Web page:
Julie Ashton, senior Her Majesty’s inspector, and Nigel Bragg, Her Majesty’s inspector, explain why good-quality careers guidance should be available to helpyoung people make informed decisions, and outline what Ofsted looks at in inspections when it comes to careers education.
Not so long ago, the career decisions we made as teenagers set us on a path that lasted until we received our free bus pass. For many, the days when we had a job for life are now long gone, yet it’s fair to say that the career decisions we make as young adults are still important.
We can all agree that careers guidance matters. Schools and colleges have a vital role in preparing pupils and young people for life beyond education, and that is not just limited to exam grades.
But if you’re a school leader, how can you make sure that the guidance you offer your students is high quality?
First, let’s be clear what we’re talking about. Careers education means pupils in schools and students in further education colleges and other providers learning about different kinds of work. Sometimes this is by gaining experience of different workplaces, whether that’s a factory, office or something else. It means offering pupils and students a range of support and resources about future jobs and face-to-face careers advice, too.
Careers information, advice and guidance
Careers information includes resources about courses, occupations and career paths. In short, it’s the information that young people need to explore large and rapidly changing career options, many of which simply did not exist before smartphones became ubiquitous.
Careers advice involves more in-depth explanation of information and how to access it and use it to make decisions.
And then we have careers guidance, which helps pupils and students think carefully about their skills and interests. It’s a process that allows a young person to develop realistic career aspirations.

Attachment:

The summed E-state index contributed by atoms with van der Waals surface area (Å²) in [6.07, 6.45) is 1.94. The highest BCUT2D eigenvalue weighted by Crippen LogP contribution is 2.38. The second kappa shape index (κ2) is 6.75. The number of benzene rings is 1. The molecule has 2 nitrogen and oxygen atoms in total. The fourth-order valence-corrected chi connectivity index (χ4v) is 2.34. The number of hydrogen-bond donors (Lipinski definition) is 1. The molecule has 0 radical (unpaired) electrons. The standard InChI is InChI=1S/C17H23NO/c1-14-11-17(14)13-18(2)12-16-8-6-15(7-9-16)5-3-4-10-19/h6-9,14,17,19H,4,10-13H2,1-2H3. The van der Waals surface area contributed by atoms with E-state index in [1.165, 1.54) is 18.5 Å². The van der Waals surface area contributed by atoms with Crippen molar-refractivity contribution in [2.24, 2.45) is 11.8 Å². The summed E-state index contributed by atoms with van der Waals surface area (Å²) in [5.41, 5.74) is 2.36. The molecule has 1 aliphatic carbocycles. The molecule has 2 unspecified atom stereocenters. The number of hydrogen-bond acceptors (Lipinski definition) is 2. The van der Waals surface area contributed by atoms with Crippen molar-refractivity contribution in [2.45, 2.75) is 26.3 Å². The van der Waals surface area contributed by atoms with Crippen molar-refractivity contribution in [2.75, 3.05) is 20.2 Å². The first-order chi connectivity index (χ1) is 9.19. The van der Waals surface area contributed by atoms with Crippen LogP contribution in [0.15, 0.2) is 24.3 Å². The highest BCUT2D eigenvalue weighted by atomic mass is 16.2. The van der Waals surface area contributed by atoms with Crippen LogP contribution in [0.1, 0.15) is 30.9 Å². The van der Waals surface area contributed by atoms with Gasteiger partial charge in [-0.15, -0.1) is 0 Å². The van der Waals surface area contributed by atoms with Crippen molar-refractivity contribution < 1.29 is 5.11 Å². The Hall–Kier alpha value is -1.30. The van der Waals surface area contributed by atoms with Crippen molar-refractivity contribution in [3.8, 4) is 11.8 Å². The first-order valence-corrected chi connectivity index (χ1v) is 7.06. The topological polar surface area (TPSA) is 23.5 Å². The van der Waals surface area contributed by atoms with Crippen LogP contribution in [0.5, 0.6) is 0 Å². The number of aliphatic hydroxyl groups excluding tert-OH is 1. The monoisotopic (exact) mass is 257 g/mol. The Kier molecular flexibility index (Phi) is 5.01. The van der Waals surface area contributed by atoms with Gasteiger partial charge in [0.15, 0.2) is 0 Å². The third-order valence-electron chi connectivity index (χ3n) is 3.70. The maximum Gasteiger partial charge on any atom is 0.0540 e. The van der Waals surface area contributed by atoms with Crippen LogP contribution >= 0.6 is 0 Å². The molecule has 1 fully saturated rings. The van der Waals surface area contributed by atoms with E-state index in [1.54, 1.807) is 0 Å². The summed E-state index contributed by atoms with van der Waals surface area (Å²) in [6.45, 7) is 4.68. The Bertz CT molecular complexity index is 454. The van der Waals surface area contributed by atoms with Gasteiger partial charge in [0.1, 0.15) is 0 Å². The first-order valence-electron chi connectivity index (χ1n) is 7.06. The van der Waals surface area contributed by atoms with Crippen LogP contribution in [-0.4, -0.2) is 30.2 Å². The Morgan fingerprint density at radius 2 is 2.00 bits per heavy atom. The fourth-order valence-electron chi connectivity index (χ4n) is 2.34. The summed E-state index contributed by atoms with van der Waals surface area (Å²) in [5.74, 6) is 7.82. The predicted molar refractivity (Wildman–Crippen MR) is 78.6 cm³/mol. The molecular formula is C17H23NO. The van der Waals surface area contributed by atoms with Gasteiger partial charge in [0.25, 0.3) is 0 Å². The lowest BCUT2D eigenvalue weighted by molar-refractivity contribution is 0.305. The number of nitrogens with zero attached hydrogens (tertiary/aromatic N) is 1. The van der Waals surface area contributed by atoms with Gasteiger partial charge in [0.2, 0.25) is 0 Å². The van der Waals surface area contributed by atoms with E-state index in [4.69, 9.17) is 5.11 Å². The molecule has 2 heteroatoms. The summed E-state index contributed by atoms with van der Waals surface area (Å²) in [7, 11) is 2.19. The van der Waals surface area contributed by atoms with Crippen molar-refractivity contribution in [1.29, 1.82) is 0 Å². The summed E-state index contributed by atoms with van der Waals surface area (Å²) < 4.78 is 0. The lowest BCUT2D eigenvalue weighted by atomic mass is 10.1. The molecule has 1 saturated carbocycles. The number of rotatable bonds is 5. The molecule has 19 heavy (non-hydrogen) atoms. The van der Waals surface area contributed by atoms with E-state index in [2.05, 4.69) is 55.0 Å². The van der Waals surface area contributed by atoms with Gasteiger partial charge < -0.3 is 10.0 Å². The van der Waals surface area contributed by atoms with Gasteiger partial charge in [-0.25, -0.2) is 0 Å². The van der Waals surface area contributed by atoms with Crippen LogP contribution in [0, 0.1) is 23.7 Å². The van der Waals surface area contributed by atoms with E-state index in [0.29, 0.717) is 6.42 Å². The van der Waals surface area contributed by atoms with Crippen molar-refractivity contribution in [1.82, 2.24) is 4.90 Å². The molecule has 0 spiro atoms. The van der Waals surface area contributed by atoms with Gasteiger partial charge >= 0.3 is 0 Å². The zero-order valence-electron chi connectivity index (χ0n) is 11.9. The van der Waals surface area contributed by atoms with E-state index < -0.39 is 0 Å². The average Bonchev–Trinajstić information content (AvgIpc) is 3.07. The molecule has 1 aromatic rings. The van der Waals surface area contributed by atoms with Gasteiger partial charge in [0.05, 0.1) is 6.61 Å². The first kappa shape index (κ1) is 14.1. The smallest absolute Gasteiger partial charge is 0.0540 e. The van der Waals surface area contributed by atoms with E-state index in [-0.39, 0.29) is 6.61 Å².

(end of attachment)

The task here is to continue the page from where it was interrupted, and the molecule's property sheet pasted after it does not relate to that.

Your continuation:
For example, let’s take a pupil named Anna, who gets the opportunity of working in a police station one day a week for two months. She finds forensic science particularly interesting. She then has to think carefully about that line of work. Is it competitive? Does Anna have the ability and drive to gain the necessary qualifications? And if she doesn’t succeed, what are Anna’s alternative career options?
Good-quality careers advice clearly matters to young people like Anna, but school leaders have a legal duty to provide it, too. Since September 2012, schools and colleges have been legally responsible for securing access to careers guidance for pupils between Years 8 and 13. This applies to academies and free schools as well.
I should stress that Ofsted approaches inspecting careers education in the same way we approach inspecting schools and colleges generally. We do not have a tick list. We are not here to check on compliance. What we do care about is that whatever you offer to students serves them well and gives them the information and support they need to succeed.
High-quality careers support
In our inspection handbook, we offer a clear description of what “good” and “outstanding” careers education is. It stresses, under “leadership and management”, the importance of “high-quality, impartial careers guidance that helps pupils and students to make informed choices about which courses suit their academic needs and aspirations”.
Research shows that good-quality careers guidance can:
- Inspire young people to succeed in their chosen careers;
- Lead to better exam results – those who have a clear career goal do better at exams than those who do not;
- Increase pupils’ knowledge of the world of work;
- Reduce young people’s anxiety about the future;
- Help to improve social mobility.
We are currently consulting on the education inspection framework, which will take effect in September. We’ll continue to place just as much emphasis on good-quality careers education under our new inspections.
The Gatsby benchmarks
In the meantime, if you are looking for practical guidance on improving careers education, then you could do worse than check the Gatsby benchmarks. These say that an effective careers programme is one that is stable and structured, and has the full backing of school leaders. The benchmarks have been effective since January 2018. They are published online, so that parents and employers can read them. The programme is regularly evaluated with feedback from pupils and students.
We welcome all feedback on our own proposals. We’d like to encourage anyone with an interest to respond to our consultation before it closes on 5 April.